Digital transformation has never been more important for organizations. As hybrid and remote work is continued to be experimented with, many companies have looked at how technology can improve the employee experience and productivity.
To get a better picture of this year’s spending on digital products, Ernst & Young has compiled its 2022 Digital Investment Index (DII).
The index is based on a survey of 1,500 global C-level executives with digital transformation and technology decision-making responsibility in a variety of industries across the world.
The current state of digital investments
Spending in the digital world looks set to continue increasing; nearly three-quarters of executives (72%) claim they must radically transform their operations during the next two years to compete effectively in their industry.
Executives are allocating more of their revenue to digital projects than ever before. In 2022, executives are putting 5.8% of their revenue into digital, whereas in 2020 the figure was 3.5%.
That means a company that has a revenue of $10 billion is now expected to move from spending $350 million in 2022 to $580 million.
But how will this money be spent? EY’s survey indicates that an increasing number of companies are looking at how to use technology, rather than how to implement it.
In fact, 31% of digital spending is being spent on ‘building’ capabilities, while 69% is being put into ‘running’ digital solutions.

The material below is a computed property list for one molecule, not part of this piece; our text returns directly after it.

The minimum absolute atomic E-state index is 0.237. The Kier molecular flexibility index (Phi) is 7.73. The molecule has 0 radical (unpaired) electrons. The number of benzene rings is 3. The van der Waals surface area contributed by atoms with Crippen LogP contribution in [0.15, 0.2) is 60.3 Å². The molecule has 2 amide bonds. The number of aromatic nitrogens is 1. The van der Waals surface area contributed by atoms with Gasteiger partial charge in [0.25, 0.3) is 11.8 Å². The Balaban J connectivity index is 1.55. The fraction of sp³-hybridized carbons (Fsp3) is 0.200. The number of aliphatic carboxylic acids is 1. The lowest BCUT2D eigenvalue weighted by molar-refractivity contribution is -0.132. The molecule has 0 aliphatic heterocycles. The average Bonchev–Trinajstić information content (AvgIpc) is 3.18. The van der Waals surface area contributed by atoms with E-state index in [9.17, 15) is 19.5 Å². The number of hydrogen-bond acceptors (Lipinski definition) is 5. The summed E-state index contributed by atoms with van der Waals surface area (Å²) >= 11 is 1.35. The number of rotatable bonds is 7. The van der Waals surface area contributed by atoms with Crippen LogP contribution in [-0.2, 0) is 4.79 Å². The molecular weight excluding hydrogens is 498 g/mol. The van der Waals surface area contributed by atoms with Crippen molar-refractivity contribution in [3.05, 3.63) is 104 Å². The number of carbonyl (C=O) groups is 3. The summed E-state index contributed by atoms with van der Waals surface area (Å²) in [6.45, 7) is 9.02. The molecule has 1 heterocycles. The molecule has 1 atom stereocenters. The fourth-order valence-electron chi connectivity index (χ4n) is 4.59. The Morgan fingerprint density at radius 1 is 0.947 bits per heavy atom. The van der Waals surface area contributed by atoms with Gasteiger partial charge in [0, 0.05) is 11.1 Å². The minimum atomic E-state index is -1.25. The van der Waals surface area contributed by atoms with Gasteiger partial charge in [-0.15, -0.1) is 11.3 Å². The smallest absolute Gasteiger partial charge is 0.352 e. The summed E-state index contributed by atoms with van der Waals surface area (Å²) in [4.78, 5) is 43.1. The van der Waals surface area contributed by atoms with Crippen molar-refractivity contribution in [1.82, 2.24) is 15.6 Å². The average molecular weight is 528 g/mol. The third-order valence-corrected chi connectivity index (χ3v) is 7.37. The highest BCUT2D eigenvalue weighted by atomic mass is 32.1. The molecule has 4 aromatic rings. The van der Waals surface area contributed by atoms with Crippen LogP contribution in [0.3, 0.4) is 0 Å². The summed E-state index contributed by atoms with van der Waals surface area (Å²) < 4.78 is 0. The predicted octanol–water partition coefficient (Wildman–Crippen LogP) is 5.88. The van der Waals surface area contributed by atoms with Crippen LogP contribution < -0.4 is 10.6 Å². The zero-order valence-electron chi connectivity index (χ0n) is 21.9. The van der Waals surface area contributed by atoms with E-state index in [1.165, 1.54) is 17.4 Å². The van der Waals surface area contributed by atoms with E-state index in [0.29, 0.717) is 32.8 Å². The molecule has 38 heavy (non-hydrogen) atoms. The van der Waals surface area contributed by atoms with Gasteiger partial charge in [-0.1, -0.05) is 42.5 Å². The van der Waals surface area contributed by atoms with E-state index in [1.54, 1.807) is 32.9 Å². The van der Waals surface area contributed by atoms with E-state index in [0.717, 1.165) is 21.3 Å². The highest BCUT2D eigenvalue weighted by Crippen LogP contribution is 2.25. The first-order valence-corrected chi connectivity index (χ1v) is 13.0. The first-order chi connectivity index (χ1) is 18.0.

On the back of this shift, EY reasoned that “companies are pivoting from core internal operational efficiencies to new digital products and services that enable them to get closer to their customers and generate revenue.”
While digital commerce is hugely popular, companies should also consider investing in workplace and employee experience tech amid the ‘Great Resignation‘. The ongoing war for talent has seen millions leave the workforce globally due to employer flaws.
Return on digital investment
With greater investment comes more scrutiny. This is reflected in the fact that over the last two years the number of respondents measuring return on digital investments (RODI) has grown from 23% to 41%.
The action of measuring RODI has been found to lead to a 7.6% average return on digital investment in 2022.
Despite the benefits of measuring returns, it is an area of digital transformation that many companies struggle with.
EY summarized: “Many still struggle to measure and achieve results from digital investments; three out of five (60%) companies still don’t know how much they spent in digital operating or capital expenditures last year or what value it yielded in incremental revenues, reduced cost and working capital.”
Of course, some companies are not even at a stage to evaluate their investments because they are still figuring out where to start on their digital transformation journey.
For those on the precipice of digital investment, EY recommends taking on a systematic approach. This is where finances are allocated to high-value use cases that demonstrate how digital features can improve an organization.
On top of that, companies need to set in stone how they will evaluate the projects before diving in; this can help keep the investment on track. Employers should do this through employee surveys or by having benchmarks that outline desired outcomes.
The digital world is before us all, are you ready to act?